So, you need to come up with a migration plan from an NT based Domain to an Active Directory based Domain. This is a group of documents from Microsoft on the process:

Hopefully, once you have covered those the answers to the rest of your questions will be clear.

Please post back if you need more assistance with this.
Tom_wbiAuthor Commented:
So what you're saying is that I will need to create a new Active Directory Domain with my Windows 2003 Server(exchange server) as the Domain Controller? Then I have to move all of my NT machines from the NT Domain to the Active Directory Domain? If this is the case, how will the functions handled by my current Domain Controller be affected? Will I need to demote the exchange server and promote my current domain controller in this new Active Directory Domain?
Introducing Cloud Class® training courses

Tech changes fast. You can learn faster. That’s why we’re bringing professional training courses to Experts Exchange. With a subscription, you can access all the Cloud Class® courses to expand your education, prep for certifications, and get top-notch instructions.

Chris DentPowerShell DeveloperCommented:

Oh, just to clarify. To keep the work on your side to a minimum I highly recommend the In-Place upgrade.

Parallel domains are fine too (provided the domain name is not the same), but more work involved in moving all your users, computers and anything else across.

Once you have your Domain up and running (assuming of course you go ahead) I'd recommend installing Exchange 2003 as a Second Server in your Exchange 5.5 site. Please check up on the documentation to remove the final Exchange 5.5 Server in the site before you go that far though.

Please post again if you need more information.
Tom_wbiAuthor Commented:
Thanks a lot for your have been very helpful.

Last thing, do I have to upgrade my NT operating systems to Windows 2003 (I would rather leave them with NT)? I created a new Active Directory Domain where my exchange server is the domain controller. So now I have two domains. My plan was to just add all of my NT servers to this new domain and not upgrade any software. Will this work, or do all the servers in an Active Directory Domain have to run Active Directory?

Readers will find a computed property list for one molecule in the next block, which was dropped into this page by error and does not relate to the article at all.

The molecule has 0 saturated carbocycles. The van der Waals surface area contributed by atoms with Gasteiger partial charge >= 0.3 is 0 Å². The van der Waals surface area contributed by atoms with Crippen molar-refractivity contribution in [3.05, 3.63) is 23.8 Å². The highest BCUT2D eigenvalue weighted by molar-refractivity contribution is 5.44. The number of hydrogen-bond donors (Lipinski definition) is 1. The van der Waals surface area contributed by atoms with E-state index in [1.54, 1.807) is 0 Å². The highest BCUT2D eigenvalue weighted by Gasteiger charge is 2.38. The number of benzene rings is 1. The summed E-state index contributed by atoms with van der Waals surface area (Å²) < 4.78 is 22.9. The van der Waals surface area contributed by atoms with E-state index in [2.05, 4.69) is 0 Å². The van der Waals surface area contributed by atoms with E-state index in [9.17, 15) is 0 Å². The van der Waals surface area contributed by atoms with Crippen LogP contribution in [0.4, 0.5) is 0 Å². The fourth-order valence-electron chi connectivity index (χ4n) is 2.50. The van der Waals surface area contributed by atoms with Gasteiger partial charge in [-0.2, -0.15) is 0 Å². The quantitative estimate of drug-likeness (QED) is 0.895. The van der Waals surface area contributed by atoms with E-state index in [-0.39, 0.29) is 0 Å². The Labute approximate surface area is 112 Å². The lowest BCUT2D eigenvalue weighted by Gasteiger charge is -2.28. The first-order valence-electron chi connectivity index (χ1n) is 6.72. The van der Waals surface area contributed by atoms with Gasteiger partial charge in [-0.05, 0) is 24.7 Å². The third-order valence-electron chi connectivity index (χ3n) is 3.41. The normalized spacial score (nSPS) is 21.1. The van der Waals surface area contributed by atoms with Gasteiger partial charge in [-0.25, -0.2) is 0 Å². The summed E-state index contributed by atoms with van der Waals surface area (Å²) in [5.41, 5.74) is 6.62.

Thanks again
Chris DentPowerShell DeveloperCommented:

They can run NT so long as you have AD installed in Mixed Mode (which happens by default).

It would be a very good idea to get a few Backup Domain Controllers onto your new AD Domain (not NT 4 if possible). Maybe spread out the FSMO Roles and a few more Global Catalogs (logon server).

FMSO Roles are described here:

You should be able to set up a Trust Relationship between your domains though (if you haven't already) which will help with the migration. You sometimes get a few problems with the NetBIOS Naming NT insists on, but rarely a big issue.

While your domain is just starting I would strongly advise that you avoid Public domain names (anything with .com, .org, etc etc) and name your domain mydomain.local or something similar. This saves potential problems later. If you already named it something public there's a tool to rename it here:

Much better to sort these things out while it's getting installed.

One final note.

If you find yourself checking out Group Policies, be really really careful what you do with the Default Domain Controller Policy. You can very easily break your domain by changing that one incorrectly.
Tom_wbiAuthor Commented:
Thanks for all your help
Chris DentPowerShell DeveloperCommented:

Pleasure, hope you get it all working.
Question has a verified solution.

Are you are experiencing a similar issue? Get a personalized answer when you ask a related question.

Have a better answer? Share it in a comment.

All Courses

From novice to tech pro — start learning today.